Individual chocolate souffles in small white ramekins sitting on a baking sheet.

More Favorite Chocolate Desserts:

Watch the Recipe Tutorial:

If you make this chocolate soufflé recipe and love it, remember to stop back and give it a 5-star rating – it helps others find the recipe! ❤️️

Chocolate Soufflé

Chocolate soufflé is light and decadent at the same time. Make a large one or individual ramekins, and prepare in advance for an easy dinner party dessert.

  • ½ cup (113 g) unsalted butter
  • 8 ounces (227 g) dark chocolate, finely chopped
  • 1 teaspoon vanilla extract
  • Pinch salt
  • 5 egg yolks, room temperature
  • cup (67 g) + 2 tablespoons granulated sugar, divided
  • 8 egg whites, room temperature
  • ¼ teaspoon (0.25 teaspoon) cream of tartar
  • Preheat oven to 375 degrees F and adjust the rack to the lower-middle position. Generously butter a 2-quart souffle dish (or eight 8-ounce ramekins), then sprinkle with granulated sugar, tapping and turning the bowl until the sugar has completely coated the butter. Place in the refrigerator until needed.

  • In a medium heatproof bowl, melt together the butter and dark chocolate (microwave on 50% power, stirring every 30 seconds OR place over a small saucepan of simmering water, stirring occasionally until melted). Off heat, whisk in the vanilla extract and salt; set aside.

  • Using an electric mixer on medium speed, beat the egg yolks with ⅓ cup of the sugar until the mixture is thick and very pale yellow, 3 to 4 minutes. Use a rubber spatula to gently fold in the chocolate mixture; set aside.

  • Using an electric mixer on medium-low speed, beat the egg whites and cream of tartar until frothy. Increase the speed to medium and beat until soft peaks form. Increase the speed to medium-high and gradually add the remaining 2 tablespoons of granulated sugar; continue to beat until stiff, glossy peaks form.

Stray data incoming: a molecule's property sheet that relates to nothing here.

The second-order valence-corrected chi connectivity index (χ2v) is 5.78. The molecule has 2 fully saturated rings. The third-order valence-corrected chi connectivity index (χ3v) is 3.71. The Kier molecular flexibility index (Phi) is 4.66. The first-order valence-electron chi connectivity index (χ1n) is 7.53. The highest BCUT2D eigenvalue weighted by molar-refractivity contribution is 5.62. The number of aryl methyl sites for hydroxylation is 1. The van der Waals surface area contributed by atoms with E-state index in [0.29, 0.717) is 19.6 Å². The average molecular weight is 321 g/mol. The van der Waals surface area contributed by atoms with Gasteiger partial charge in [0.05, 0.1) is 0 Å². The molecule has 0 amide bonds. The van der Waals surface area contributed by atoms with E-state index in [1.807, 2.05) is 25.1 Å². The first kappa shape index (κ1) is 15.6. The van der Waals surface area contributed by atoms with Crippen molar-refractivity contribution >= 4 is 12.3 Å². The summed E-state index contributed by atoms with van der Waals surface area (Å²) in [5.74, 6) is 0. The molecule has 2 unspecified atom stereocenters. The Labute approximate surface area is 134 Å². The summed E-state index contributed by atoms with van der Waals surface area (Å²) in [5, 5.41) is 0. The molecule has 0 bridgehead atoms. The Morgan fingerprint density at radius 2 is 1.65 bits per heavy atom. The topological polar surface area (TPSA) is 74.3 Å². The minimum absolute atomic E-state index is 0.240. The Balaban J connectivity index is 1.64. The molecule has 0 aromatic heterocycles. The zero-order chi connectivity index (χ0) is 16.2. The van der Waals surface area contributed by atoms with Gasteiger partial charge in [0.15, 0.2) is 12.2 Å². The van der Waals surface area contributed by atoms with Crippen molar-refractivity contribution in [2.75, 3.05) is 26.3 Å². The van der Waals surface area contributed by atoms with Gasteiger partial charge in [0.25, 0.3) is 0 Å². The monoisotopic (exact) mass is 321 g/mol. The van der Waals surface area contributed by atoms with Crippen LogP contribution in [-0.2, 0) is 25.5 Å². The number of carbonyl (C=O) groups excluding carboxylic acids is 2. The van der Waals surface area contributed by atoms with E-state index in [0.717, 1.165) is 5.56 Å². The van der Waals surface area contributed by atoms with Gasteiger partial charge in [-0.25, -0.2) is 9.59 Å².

• Add one quarter of the egg whites to the chocolate mixture and vigorously stir it in to lighten up the mixture (the chocolate egg mixture will have thickened a bit). Add the remaining egg whites all at once and use a rubber spatula to gently fold them in until no white streaks remain.

  • Transfer the chocolate mixture to the prepared souffle dish and smooth the top into an even layer. Trace a circle with your finger in the batter about ½-inch from the edge of the pan (this will help give it a nice even rise). Place the souffle dish on a rimmed baking sheet and place in the oven. Bake until it has fully risen, the outside is set, and the center just barely jiggles when the pan is moved, 30 to 40 minutes (20 to 25 minutes for 8-ounce ramekins). Remove from the oven, dust with powdered sugar, and serve immediately.

  • You will need either a 2-quart souffle dish or individual ramekins (you can use whatever size you like, but I think 8-ounce ramekins produce a nice size individual dessert).
  • You can substitute milk or semisweet chocolate for the dark chocolate.
  • All of the mixing can be done by hand with a whisk, but will take some elbow grease!
  • If you prefer a lighter dessert, you can reduce the amount of butter by half.
  • To cut this recipe in half, use 3 egg yolks and and a 1-quart souffle dish (or 4 to 6 ramekins).
  • Chocolate souffles can be made ahead! Prepare the batter, put into the souffle dish or ramekins, cover in plastic wrap and refrigerate up to 1 day. Bake as directed.
  • Souffle is best served immediately to get the full effect of the varying textures, but leftovers can be covered and kept at room temperature, covered, for up to 3 days. They settle and become a little more dense, but are still oh-so-delicious!

Calories: 357kcal, Carbohydrates: 22g, Protein: 7g, Fat: 26g, Saturated Fat: 15g, Cholesterol: 153mg, Sodium: 62mg, Potassium: 279mg, Fiber: 3g, Sugar: 15g, Vitamin A: 530IU, Calcium: 41mg, Iron: 3.7mg

[photos by Ari of Well Seasoned]